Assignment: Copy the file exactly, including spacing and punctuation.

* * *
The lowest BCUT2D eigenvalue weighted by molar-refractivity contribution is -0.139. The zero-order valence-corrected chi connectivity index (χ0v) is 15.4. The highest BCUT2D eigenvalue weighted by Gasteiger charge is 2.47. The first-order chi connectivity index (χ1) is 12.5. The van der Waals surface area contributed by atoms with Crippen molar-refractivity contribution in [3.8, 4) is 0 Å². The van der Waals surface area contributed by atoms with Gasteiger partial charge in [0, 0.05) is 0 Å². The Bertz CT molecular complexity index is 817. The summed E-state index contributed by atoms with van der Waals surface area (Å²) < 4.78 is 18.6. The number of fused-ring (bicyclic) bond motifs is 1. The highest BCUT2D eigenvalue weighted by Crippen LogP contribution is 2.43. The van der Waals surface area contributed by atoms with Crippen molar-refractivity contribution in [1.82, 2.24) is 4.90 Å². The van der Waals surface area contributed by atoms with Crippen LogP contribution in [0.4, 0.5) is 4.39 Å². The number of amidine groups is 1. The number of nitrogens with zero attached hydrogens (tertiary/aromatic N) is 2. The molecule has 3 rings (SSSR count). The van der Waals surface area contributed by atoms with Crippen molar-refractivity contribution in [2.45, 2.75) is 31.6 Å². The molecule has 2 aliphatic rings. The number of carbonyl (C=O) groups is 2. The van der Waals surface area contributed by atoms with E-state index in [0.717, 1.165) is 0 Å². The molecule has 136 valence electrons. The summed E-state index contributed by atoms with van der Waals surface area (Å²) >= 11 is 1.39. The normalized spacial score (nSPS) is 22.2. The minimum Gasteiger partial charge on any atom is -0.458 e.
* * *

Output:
The lowest BCUT2D eigenvalue weighted by molar-refractivity contribution is -0.139. The zero-order valence-corrected chi connectivity index (χ0v) is 15.4. The highest BCUT2D eigenvalue weighted by Gasteiger charge is 2.47. The first-order chi connectivity index (χ1) is 12.5. The van der Waals surface area contributed by atoms with Crippen molar-refractivity contribution in [3.8, 4) is 0 Å². The van der Waals surface area contributed by atoms with Gasteiger partial charge in [0, 0.05) is 0 Å². The Bertz CT molecular complexity index is 817. The summed E-state index contributed by atoms with van der Waals surface area (Å²) < 4.78 is 18.6. The number of fused-ring (bicyclic) bond motifs is 1. The highest BCUT2D eigenvalue weighted by Crippen LogP contribution is 2.43. The van der Waals surface area contributed by atoms with Crippen molar-refractivity contribution in [1.82, 2.24) is 4.90 Å². The van der Waals surface area contributed by atoms with Crippen LogP contribution in [0.4, 0.5) is 4.39 Å². The number of amidine groups is 1. The number of nitrogens with zero attached hydrogens (tertiary/aromatic N) is 2. The molecule has 3 rings (SSSR count). The van der Waals surface area contributed by atoms with Crippen molar-refractivity contribution in [2.45, 2.75) is 31.6 Å². The molecule has 2 aliphatic rings. The number of carbonyl (C=O) groups is 2. The van der Waals surface area contributed by atoms with E-state index in [0.717, 1.165) is 0 Å². The molecule has 136 valence electrons. The summed E-state index contributed by atoms with van der Waals surface area (Å²) >= 11 is 1.39. The normalized spacial score (nSPS) is 22.2. The minimum Gasteiger partial charge on any atom is -0.458 e.